State of the Projects Report

Here’s the state of the projects report! We haven’t reached my goal of 30 by a long shot, but we have found some things that work and some that haven’t.

Plans for next year:
1. I’m planning to offer home delivery of produce and eggs.
2. We plan to continue to going to farmer’s markets.
3. We’d like to establish our own roadside stand.
4. I’m exploring the idea of providing a welcome service for this area.

We’d like to produce pastured turkeys, chickens and rabbits for meat sales, but we haven’t quite figured out the logistics of pasture areas and butchering yet. We hope to do a little of this for ourselves this year just to get a feel for it. Maybe next year we’ll offer some for sale.

We are also very interested in breeding chickens for hatching eggs. We have to figure out how to keep them seperate in order to do this. We can’t keep the chickens we have in the pasture right now. They roam the yard, the garden and the surrounding fields at will right now. Once we figure out how to contain them, maybe we can work on breeding.

1.The garage sale

Bit the dust. We have such a big demand for eggs. We had to have more room for chickens. So now the all the feed and equipment is in the garage instead of in the feed shed.


2.Pastured raised eggs

Wow! There is a huge market for these out there! Hy-Vee in Macomb wants 60 dozen a week, Ducks in Nauvoo goes through 3-7 doz a week, we can sell 15 to 20 dozen a week at farmer’s markets and we have several people and offices that have expressed an interest in having eggs delivered. We’ve only just begun to tap the tip of this iceburg. Naturally, a great deal of our efforts are being focused here. We have ordered 125 more chicks to fill the feed shed with.


3.Sheep

Hair sheep are incredibly good mamas. It has been so cold and they are popping out babies with no problems. But the chickens are making us more money. We plan to downsize the herd to only 4 or 5 ewes and a ram.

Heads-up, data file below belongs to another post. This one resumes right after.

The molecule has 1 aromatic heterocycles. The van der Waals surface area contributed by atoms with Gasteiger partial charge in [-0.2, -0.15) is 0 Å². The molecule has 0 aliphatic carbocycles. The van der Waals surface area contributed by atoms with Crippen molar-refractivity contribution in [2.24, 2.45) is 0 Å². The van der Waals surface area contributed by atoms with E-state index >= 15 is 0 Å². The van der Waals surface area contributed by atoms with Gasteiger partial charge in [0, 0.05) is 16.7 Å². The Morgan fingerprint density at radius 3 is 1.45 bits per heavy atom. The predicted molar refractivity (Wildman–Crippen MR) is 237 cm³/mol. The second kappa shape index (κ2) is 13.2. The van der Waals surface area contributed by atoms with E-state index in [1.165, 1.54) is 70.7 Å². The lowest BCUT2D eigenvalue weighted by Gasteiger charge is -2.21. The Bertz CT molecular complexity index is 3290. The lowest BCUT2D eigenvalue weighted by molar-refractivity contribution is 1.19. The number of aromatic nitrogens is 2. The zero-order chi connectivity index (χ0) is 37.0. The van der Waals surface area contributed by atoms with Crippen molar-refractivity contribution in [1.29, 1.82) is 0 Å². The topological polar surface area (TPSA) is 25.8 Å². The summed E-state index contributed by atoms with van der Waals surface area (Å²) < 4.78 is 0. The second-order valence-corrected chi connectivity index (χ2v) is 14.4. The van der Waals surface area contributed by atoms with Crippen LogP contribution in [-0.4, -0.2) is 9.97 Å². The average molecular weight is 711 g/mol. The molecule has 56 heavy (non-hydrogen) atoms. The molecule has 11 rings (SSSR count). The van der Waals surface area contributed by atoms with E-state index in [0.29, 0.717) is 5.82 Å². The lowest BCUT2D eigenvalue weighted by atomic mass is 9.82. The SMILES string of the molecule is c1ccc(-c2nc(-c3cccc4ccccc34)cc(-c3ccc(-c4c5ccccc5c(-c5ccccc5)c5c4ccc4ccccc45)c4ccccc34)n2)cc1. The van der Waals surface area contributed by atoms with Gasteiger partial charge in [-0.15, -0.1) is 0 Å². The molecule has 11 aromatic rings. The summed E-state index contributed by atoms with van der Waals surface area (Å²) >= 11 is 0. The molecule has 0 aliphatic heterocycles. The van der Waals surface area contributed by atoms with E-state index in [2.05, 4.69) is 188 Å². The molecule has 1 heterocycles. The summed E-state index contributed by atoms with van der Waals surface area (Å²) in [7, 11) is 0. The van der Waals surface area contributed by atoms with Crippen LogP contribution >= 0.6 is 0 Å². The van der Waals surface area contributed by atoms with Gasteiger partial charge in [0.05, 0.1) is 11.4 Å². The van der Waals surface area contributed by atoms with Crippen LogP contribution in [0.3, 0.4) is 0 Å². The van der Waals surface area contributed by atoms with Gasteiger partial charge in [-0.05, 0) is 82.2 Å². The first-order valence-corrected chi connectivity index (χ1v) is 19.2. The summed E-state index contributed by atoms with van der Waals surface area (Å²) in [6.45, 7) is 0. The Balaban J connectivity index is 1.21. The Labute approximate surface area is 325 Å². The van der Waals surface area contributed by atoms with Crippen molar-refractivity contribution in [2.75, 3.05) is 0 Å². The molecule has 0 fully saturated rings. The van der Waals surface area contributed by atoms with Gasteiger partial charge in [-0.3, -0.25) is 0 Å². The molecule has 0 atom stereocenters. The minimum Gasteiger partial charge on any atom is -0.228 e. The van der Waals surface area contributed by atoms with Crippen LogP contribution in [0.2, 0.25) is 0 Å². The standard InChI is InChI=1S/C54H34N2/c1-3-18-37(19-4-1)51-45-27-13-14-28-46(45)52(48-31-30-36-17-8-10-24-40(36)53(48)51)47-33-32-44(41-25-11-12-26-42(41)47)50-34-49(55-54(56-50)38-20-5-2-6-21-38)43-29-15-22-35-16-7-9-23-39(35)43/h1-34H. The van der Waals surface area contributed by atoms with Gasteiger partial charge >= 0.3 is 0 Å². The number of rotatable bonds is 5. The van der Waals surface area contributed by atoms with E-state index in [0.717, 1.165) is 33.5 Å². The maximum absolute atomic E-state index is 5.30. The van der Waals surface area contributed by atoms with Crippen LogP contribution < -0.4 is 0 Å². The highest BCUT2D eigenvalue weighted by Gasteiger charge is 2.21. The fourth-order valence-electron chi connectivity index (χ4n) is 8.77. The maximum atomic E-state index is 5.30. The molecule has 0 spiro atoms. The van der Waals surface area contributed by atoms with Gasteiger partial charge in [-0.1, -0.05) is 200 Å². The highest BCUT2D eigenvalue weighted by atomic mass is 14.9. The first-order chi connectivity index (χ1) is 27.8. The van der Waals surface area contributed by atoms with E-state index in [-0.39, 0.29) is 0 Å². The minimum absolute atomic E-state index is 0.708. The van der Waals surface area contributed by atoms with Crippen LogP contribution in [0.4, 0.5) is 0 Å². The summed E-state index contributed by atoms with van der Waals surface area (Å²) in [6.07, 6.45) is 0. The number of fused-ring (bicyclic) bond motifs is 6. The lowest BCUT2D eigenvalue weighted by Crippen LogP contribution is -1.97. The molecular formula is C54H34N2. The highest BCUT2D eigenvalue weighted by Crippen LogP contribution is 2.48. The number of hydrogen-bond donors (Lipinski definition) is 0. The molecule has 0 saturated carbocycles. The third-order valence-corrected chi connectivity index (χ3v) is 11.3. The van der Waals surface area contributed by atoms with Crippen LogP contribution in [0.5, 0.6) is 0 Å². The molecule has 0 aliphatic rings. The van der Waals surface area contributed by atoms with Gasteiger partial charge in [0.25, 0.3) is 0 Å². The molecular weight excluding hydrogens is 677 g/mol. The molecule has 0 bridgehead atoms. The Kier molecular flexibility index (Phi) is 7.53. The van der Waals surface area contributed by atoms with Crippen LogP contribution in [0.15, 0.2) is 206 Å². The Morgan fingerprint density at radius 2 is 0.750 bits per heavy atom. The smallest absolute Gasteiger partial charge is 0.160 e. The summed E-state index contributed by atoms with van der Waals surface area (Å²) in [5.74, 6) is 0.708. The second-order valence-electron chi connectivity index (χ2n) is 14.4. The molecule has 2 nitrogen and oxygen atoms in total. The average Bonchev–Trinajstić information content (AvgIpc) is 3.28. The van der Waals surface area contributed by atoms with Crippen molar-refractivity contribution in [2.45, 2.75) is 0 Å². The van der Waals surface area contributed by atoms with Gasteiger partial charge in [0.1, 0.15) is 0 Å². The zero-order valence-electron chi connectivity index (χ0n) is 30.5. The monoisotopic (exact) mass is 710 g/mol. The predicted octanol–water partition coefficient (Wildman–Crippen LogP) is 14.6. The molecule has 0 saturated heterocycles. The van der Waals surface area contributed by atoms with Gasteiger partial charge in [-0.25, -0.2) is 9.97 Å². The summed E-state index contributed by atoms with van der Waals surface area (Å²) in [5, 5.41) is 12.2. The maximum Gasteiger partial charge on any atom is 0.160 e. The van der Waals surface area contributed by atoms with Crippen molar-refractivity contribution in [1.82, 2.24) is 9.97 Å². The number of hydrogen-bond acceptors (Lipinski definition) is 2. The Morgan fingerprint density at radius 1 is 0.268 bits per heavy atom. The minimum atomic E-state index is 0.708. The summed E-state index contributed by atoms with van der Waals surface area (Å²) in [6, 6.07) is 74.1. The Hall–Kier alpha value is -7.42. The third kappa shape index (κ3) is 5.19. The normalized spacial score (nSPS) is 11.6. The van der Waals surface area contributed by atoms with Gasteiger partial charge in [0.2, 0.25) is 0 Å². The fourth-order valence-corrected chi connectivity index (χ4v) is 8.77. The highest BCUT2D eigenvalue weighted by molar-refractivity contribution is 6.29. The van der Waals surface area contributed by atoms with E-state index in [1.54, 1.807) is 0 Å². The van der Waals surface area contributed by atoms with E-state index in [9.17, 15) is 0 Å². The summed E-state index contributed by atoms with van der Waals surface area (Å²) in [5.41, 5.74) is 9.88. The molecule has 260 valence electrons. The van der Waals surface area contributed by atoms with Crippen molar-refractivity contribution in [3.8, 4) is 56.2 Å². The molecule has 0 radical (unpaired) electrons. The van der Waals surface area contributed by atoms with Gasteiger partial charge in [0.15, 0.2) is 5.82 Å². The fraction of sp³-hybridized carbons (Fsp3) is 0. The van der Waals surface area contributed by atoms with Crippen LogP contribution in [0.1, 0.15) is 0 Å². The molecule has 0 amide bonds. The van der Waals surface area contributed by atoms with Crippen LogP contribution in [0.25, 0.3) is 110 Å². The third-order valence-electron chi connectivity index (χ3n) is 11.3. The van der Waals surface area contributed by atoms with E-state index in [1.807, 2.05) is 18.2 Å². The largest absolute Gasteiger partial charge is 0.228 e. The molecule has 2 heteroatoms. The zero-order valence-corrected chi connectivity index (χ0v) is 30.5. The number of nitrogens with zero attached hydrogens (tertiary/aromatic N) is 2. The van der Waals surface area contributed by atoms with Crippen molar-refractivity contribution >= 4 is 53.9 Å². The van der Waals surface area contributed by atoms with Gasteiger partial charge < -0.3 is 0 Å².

4.Cows

Don’t have any at the moment, but Grampa would really love to have a milk cow or two. We have bought bottle calves to raise and sell for several years, but we’re not sure we’ll be able to do that this year. Chickens are going to be top priority! Grampa says he wants to be the chicken king of Hancock county first. To be truthful, I think he probably already is. There just aren’t many egg producers around here.

5.Egg noodles

We are working on our taxes. It is amazing, but we sold almost as many dollars worth of noodles as we did eggs last year. I’ve managed to start making some noodles for the markets this year. I could have sold more, but didn’t have the time to make them.

6.Natural and recycled crafts and craft supplies

My golden goose eggs and blown eggs were a hit. Not as big a hit as the noodles, but we’ll be doing this again.

7.Great Pyrenees dogs

Haven’t seen Pinky for quite some time. She disappeared at the same time our mutt came home with a huge wound on his back. A couple of weeks later the cat came home with a very similar wound. We really loved this breed though. We would still like to breed these dogs, but we’ll have to wait for a while.


8.Honey bees

It is amazing, but we still have one hive alive after the ice storms. Grampa had a bad reaction after being stung several times. I won’t let him work the hives anymore. I’m not crazy about taking care of them myself. I’ll do what needs to be done to utilize the 4 hives we have, but this won’t be a big money maker for us.

9.Avon

Have just started to push this. I’ve made the 30% level. I’d like to get to the Unit Leader minimum and then focus on recruiting.

10.Farm crops from the 10 acres we own with our son

Fairly good year, considering the fact that the company that was supposed to spray the weeds was really late getting it done. We will be converting a couple of acres of it to sweet corn this year.

11.Garden produce

Didn’t produce nearly enough! Trying to figure out how to do more this year.

12. Affiliate marketing

No income yet, but I haven’t given up hope. Just got to figure this one out. Remember, you can help me out by ordering your vitamins through the ad on the right column of my blog!

13. Building low maintenance gardens

No time! Maybe someday.

Here’s a picture of the latest species addition to our farm, guinea fowl. What are we going to do with them? I have no clue! They were given to us with a bunch of chickens.